Joe has to do this each time he goes to the site, and when he leaves the site, he has to use the View > Text Size > Decrease command to return the text zoom to its normal value for the other sites he browses.

If the text zoom setting was site-specific, Joe would only have to change it once for the site whose size is too small, and he would never have to reset the setting to its normal value after leaving the site.

Note: John Lilly and Dan Veditz have described personal use cases which aren't satisfied by a site-specific text zoom.

John sometimes increases the text zoom for the browser in order to browse the web (including potentially multiple sites) while sitting farther away from his monitor. Afterwards, he decreases the text zoom back to its normal value.

Dan changes the text zoom each time he switches between two displays (I think his laptop's built-in display and an external monitor).

Although site-specific text zoom doesn't work well in these cases, tab-specific text zoom, which is what we currently have, probably doesn't work well either, because it makes them set (and later reset) the text zoom setting for every tab.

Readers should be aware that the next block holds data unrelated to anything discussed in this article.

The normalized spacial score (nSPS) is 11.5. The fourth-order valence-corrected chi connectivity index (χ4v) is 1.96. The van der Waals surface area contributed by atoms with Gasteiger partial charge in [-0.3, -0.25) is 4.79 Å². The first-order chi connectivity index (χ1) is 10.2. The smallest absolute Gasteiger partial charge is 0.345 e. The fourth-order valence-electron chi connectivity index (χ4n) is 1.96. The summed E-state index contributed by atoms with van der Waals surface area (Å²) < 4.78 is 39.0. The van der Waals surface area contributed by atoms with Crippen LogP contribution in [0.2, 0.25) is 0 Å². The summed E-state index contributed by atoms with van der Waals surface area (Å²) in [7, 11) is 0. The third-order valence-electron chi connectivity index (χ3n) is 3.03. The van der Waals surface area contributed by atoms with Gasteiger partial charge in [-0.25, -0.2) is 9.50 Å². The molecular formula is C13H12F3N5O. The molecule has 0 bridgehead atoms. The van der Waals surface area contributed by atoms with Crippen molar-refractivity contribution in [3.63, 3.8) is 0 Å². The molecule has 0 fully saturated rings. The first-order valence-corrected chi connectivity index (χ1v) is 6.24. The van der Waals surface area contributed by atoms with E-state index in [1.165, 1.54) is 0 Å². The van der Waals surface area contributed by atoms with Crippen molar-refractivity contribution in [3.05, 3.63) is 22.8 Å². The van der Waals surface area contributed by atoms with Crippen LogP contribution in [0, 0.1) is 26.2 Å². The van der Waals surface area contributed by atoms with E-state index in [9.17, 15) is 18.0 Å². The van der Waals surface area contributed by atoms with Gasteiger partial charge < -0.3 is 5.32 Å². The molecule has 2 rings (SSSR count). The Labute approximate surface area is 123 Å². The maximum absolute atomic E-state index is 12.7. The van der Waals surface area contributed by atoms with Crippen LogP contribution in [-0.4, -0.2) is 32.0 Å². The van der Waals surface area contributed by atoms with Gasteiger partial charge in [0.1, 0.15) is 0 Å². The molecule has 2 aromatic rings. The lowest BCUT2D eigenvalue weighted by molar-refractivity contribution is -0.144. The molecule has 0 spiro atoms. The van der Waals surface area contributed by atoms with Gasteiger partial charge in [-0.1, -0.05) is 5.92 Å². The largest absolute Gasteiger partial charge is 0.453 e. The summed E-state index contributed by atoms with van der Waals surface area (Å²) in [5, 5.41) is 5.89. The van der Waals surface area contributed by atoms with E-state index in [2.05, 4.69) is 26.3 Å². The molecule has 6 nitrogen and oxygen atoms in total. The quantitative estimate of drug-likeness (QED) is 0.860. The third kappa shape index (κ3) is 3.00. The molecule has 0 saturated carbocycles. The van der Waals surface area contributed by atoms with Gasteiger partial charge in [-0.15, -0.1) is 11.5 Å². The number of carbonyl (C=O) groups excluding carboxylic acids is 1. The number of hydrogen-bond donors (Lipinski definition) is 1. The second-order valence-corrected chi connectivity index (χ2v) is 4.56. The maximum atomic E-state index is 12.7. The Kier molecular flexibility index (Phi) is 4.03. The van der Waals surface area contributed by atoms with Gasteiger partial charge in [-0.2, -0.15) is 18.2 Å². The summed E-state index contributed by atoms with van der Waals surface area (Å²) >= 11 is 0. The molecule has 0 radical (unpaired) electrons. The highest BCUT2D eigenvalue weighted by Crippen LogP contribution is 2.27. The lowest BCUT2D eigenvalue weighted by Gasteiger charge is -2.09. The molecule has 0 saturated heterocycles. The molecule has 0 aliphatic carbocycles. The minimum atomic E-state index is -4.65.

Character Encoding

-> Verify that the character encoding functionality currently in Firefox is accurately described in this section.

Jane lives in a country whose primary language uses a non-Western encoding. She frequently visits web sites whose character encoding is specified incorrectly (or not at all) by the server or page and is not correctly auto-detected by Firefox.

Every time she visits such a site, she has to set the correct encoding for it using the View > Character Encoding menu, but because Firefox only stores the character encoding for pages that she bookmarks, and then only for the specific bookmarked page (not for all pages on that site), Jane finds that she repeatedly has to set the encoding.